The Culture of Judicial Independence in a Globalised World

This volume The Culture of Judicial Independence in a Globalised World is an academic continuation of the previous three volumes: Judicial Independence: The Contemporary Debate, edited by Professor Shimon Shetreet and Chief Justice Deschenes (Brill/Nijhoff, 1985), The Culture of Judicial Independence: Conceptual Foundations and Practical Challenges, edited by Professor Shimon Shetreet and Professor Christopher Forsyth (Brill/Nijhoff, 2012), and The Culture of Judicial Independence: Rule of Law and World Peace edited by Professor Shimon Shetreet (Brill/Nijhoff, 2014).

This volume offers papers and studies by academics, judges and practitioners from many jurisdictions on judicial independence – both national and international.

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Pages: 470–473
Shimon Shetreet is the Greenblatt Chair of Public and International Law at the Hebrew University of Jerusalem, Israel (emeritus). He is a Member of the Royal Flemish Academy of Arts and sciences of Belgium and the author and editor of many books on the judiciary. He is the President of the International Association of Judicial Independence and World Peace and the leader of the International Project of Judicial Independence and the Mt Scopus International Standards of Judicial Independence 2008. Between 1988 and 1996 he served as a Member of the Israeli Parliament, and was a cabinet minister under Yitshak Rabin and Shimon Peres. He also served as Senior Deputy Mayor of Jerusalem. He was a Judge of the Standard Contract Court and served as a member of the Chief Justice Landau Commission on the Israeli Court System.

Wayne McCormack is a Professor of Law at the University of Utah S.J. Quinney College of Law since 1978 and served as Associate Dean for Academic Affairs. He coordinated the University of Utah's involvement with the 2002 Olympic Winter Games at Salt Lake City. Professor McCormack has written extensively in Constitutional Law, Judicial Procedure, and Law and Terrorism. He is an Editor for the blog He served as Associate Director of the Association of American Law Schools. He is a member of the International Project of Judicial Independence of the International Association of Judicial Independence and World Peace.

Table of cases; List of legislation; Preface; Acknowledgements; List of contributors;
Part I Judicial Independence: Globalized Legal Culture;
Chapter One Introduction;
Chapter Two The Impact of International Law on Judicial Independence in Domestic Law: The Jurisprudence of the European Court of Human Rights Shimon Shetreet;
Chapter Three Reflections on Judicial Independence Marcel Storme;
Chapter Four Judicial Independence and Judicial Accountability: Two Sides of the Same Coin Sophie Turenne;
Chapter Five Judicial independence in Italy Giuseppe Franco Ferrari;
Chapter Six Administrative Justice and the Independence of the Judiciary Graham Zellick, QC;
Part II The Challenge of Careful Drawing of Boundaries of Judicial Function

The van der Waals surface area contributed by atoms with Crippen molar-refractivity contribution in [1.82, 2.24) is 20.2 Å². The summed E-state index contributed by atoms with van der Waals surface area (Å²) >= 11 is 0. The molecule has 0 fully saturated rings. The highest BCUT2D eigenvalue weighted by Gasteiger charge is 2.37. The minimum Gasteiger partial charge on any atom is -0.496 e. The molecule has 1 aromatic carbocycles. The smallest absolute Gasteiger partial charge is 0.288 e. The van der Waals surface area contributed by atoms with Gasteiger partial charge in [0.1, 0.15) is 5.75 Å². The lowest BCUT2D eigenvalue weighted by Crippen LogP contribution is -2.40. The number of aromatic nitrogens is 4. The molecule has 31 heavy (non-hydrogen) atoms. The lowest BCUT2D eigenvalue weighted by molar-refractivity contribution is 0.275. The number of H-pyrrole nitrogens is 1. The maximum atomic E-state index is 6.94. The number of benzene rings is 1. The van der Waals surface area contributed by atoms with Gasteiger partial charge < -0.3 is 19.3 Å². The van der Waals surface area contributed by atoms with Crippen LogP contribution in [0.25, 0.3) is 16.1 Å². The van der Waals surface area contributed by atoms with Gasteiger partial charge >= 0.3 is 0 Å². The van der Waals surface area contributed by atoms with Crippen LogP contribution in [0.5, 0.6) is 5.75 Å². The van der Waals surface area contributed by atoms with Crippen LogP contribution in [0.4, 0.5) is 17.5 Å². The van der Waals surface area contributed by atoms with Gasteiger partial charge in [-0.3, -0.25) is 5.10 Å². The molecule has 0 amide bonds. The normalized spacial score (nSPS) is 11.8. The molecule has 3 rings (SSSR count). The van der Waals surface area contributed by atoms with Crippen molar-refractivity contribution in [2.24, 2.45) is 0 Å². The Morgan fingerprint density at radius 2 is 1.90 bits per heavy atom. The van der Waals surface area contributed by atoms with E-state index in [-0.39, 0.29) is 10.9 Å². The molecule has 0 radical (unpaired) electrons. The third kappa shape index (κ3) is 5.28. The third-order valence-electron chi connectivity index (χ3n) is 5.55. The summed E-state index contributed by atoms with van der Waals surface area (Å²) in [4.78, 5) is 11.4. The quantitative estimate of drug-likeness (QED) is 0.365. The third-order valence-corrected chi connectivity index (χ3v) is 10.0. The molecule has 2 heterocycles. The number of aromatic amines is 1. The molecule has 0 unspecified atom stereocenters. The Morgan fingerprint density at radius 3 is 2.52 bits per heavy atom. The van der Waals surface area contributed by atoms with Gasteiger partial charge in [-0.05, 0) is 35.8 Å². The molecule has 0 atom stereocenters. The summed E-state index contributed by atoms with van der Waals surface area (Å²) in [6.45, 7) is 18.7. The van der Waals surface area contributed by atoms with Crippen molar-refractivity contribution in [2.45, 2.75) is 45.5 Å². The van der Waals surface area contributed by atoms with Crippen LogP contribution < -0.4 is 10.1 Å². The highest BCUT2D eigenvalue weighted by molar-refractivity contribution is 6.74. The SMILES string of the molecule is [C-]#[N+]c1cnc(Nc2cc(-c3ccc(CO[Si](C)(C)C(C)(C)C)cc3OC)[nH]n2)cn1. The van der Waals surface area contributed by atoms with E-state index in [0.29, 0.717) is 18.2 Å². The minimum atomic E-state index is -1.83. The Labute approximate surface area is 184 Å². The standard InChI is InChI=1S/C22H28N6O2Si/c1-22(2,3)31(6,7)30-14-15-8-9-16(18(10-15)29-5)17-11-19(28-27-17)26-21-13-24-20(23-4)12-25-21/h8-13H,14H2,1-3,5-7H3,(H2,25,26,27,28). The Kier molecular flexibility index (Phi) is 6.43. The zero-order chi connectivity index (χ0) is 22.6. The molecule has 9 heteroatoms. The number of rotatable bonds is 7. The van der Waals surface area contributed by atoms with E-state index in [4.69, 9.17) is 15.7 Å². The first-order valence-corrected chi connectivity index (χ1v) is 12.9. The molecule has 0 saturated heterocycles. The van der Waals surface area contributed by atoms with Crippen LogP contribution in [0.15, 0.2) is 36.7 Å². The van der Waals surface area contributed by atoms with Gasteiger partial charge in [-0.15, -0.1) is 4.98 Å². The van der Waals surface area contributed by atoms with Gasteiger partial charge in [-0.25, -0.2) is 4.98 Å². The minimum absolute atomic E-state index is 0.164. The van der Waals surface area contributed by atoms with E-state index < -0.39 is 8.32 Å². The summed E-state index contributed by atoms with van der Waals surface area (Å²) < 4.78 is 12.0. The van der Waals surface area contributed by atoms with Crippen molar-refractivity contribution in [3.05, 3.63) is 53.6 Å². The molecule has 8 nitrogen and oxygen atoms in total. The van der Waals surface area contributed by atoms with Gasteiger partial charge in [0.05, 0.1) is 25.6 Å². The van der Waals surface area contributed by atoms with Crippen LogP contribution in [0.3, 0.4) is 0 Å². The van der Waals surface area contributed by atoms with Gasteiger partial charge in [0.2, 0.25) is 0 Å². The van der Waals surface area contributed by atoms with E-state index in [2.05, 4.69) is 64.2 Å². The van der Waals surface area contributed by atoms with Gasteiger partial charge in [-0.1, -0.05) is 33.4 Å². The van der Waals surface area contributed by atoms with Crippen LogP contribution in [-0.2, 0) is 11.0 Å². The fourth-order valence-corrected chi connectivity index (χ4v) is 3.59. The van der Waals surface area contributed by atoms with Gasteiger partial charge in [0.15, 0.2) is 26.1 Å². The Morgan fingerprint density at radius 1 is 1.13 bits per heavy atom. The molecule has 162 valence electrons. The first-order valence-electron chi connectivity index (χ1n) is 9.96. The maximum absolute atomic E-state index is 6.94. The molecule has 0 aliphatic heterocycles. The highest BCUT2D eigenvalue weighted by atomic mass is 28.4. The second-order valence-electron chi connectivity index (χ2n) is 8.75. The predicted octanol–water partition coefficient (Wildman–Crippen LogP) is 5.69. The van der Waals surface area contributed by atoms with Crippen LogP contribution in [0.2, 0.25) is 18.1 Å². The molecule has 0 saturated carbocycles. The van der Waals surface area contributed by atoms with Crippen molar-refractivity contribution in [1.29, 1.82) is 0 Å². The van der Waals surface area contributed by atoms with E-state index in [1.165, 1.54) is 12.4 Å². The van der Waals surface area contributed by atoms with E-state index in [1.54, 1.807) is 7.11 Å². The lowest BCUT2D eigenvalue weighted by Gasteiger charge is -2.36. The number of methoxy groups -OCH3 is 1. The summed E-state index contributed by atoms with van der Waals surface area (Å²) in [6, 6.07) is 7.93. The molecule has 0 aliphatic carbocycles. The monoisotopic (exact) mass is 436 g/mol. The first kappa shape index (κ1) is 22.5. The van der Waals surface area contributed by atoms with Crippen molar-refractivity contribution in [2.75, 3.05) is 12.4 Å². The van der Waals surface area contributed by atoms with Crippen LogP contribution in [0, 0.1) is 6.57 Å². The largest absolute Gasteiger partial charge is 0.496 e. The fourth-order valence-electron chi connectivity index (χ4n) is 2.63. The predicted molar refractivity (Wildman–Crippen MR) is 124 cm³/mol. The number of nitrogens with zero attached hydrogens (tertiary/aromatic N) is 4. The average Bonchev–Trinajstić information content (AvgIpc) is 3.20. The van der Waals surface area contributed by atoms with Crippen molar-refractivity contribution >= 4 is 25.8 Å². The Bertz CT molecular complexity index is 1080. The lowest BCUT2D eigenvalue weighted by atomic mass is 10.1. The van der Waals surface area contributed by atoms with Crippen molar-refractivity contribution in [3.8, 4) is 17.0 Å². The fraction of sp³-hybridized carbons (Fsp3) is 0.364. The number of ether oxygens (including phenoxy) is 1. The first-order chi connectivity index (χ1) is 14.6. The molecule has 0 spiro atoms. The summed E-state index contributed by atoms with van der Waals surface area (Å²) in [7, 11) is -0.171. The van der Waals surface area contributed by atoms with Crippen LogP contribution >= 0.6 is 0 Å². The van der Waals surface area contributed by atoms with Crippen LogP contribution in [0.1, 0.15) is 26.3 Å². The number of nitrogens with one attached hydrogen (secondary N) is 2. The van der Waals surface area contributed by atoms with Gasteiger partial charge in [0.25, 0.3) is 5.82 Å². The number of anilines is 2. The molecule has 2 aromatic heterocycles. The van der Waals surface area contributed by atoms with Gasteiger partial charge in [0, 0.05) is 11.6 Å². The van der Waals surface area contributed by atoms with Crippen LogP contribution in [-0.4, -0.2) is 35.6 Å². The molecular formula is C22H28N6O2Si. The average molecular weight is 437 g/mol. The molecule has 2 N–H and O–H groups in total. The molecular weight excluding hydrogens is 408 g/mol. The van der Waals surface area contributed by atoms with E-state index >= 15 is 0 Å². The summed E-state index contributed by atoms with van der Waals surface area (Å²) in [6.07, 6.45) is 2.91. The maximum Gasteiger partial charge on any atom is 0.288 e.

Chapter Seven Limits of the Law Esther Hayut;
Chapter Eight The presence of Religious Symbols in Public Schools: the Attitudes of Italian Courts between Historical Legacy and Protection of Minority Beliefs Daniela Cavallini;
Chapter Nine The Dark Side of Counter-Terrorism: The argument for a more enlightened approach based on a constitutional law paradigm Arianna Vedaschi*;
Chapter Ten Judicial Creativity in Australia and Implications for Judicial Independence H P Lee*;
Part III Judicial Independence and Accountability: Contemporary Analysis
Chapter Eleven Judicial Independence Without Power: Norms in Search of Law Wayne McCormack;
Chapter Twelve Conflict of Interests as an Exclusionary Factor in the Judicial Nomination Process Sergey Nikitin;
Chapter Thirteen Attaining Justice for Foreign Parties in Domestic Courts Fryderick Zoll;
Chapter Fourteen The Role of the Legal Profession in Protecting Judicial Independence Jennifer Temkin;
Chapter Fifteen Relations between Top Courts and Supra-National Courts Shimon Shetreet;
Chapter Sixteen Constitutional Review by The Brazilian Supreme Court: The Case of Civil Arrest Ada Pellegrini Grinover;
Chapter Seventeen Judicial Independence in Albania: A Study of Institutional Shields and Political Interference Teuta Vodo;
Part IV Domestic Courts and Foreign Elements: Foreign Parties, Foreign Law and Foreign Judges
Chapter Eighteen To Ignore Or Not To Ignore: A Silly Debate In The U.S. Supreme Court? Wayne McCormack;
Chapter NineteenUse of Foreign Law By The U.S. Supreme Court Jonathan L. Entin;
Chapter Twenty The Foreign Party’s Choice between Arbitration and Court Litigation Neil Andrews;
Chapter Twenty-one Legal Aspects Regarding Foreign Parties in Austrian Civil Courts Walter H. Rechberger;
Chapter Twenty-two State liability for judicial wrongs: Impact of Rulings of the European Court of Justice and Debate in Italy Daniela Cavallini*;
Chapter Twenty-three The Expatriate Judges and Rule of Law in Hong Kong: Its Past, Present and Future Lin Feng*;
Chapter Twenty-four Resolving Cross Country Tax Disputes in Cases of International Economic Double Taxation Yitzhak Hadari;
Part V Judicial Attitude towards “Others” in Domestic Courts
Chapter Twenty-five Citizens and Aliens in U.S. Courts Wayne McCormack;
Chapter Twenty-six Addressing the Otherness of Hispanic Immigrants in Florida Criminal Courts George W. Maxwell III*;
Part VI Recent Amendments to the Mt Scopus International Standards of Judicial Independence
Chapter Twenty-sevenAmendments to the Mt Scopus Standards (Moscow Conference, Osnabrueck Conference and Bologna and Milan Conference) Shimon Shetreet;
Chapter Twenty-eight Towards a Global Code of Judicial Ethics Shimon Shetreet;
Part VII Text of the International Standards on Judicial Independence
Appendix I; Appendix II; Appendix III; Appendix IV; Index.
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